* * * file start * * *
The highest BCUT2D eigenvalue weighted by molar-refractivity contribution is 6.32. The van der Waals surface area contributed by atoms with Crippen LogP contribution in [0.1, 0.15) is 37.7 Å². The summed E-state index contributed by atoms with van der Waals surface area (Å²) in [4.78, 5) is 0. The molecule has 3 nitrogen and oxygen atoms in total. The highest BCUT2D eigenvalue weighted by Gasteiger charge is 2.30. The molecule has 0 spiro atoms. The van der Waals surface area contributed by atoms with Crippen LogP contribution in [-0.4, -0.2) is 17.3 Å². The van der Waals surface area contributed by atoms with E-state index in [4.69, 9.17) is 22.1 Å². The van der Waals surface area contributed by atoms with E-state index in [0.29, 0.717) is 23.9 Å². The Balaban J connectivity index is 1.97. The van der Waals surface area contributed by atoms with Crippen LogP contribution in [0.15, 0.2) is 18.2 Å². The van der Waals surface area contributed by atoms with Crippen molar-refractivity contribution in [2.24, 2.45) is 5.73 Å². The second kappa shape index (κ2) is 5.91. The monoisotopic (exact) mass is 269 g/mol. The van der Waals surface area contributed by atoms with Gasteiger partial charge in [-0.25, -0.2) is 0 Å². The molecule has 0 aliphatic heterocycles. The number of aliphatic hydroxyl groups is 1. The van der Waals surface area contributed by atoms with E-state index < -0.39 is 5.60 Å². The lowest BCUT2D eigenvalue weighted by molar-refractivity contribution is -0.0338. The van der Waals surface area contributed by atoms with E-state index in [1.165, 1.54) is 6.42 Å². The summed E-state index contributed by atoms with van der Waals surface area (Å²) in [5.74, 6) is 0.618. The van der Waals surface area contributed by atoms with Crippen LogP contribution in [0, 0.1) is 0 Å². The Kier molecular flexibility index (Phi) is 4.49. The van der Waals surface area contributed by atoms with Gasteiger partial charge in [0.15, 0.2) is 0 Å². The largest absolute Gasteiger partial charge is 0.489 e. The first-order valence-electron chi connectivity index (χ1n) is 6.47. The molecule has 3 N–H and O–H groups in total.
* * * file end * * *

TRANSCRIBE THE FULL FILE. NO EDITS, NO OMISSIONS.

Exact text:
The highest BCUT2D eigenvalue weighted by molar-refractivity contribution is 6.32. The van der Waals surface area contributed by atoms with Crippen LogP contribution in [0.1, 0.15) is 37.7 Å². The summed E-state index contributed by atoms with van der Waals surface area (Å²) in [4.78, 5) is 0. The molecule has 3 nitrogen and oxygen atoms in total. The highest BCUT2D eigenvalue weighted by Gasteiger charge is 2.30. The molecule has 0 spiro atoms. The van der Waals surface area contributed by atoms with Crippen LogP contribution in [-0.4, -0.2) is 17.3 Å². The van der Waals surface area contributed by atoms with E-state index in [4.69, 9.17) is 22.1 Å². The van der Waals surface area contributed by atoms with E-state index in [0.29, 0.717) is 23.9 Å². The Balaban J connectivity index is 1.97. The van der Waals surface area contributed by atoms with Crippen LogP contribution in [0.15, 0.2) is 18.2 Å². The van der Waals surface area contributed by atoms with Crippen molar-refractivity contribution in [2.24, 2.45) is 5.73 Å². The second kappa shape index (κ2) is 5.91. The monoisotopic (exact) mass is 269 g/mol. The van der Waals surface area contributed by atoms with Gasteiger partial charge in [-0.25, -0.2) is 0 Å². The molecule has 0 aliphatic heterocycles. The number of aliphatic hydroxyl groups is 1. The van der Waals surface area contributed by atoms with E-state index < -0.39 is 5.60 Å². The lowest BCUT2D eigenvalue weighted by molar-refractivity contribution is -0.0338. The van der Waals surface area contributed by atoms with E-state index in [1.165, 1.54) is 6.42 Å². The summed E-state index contributed by atoms with van der Waals surface area (Å²) in [5.74, 6) is 0.618. The van der Waals surface area contributed by atoms with Crippen LogP contribution in [0, 0.1) is 0 Å². The Kier molecular flexibility index (Phi) is 4.49. The van der Waals surface area contributed by atoms with Gasteiger partial charge in [0.15, 0.2) is 0 Å². The largest absolute Gasteiger partial charge is 0.489 e. The first-order valence-electron chi connectivity index (χ1n) is 6.47. The molecule has 3 N–H and O–H groups in total.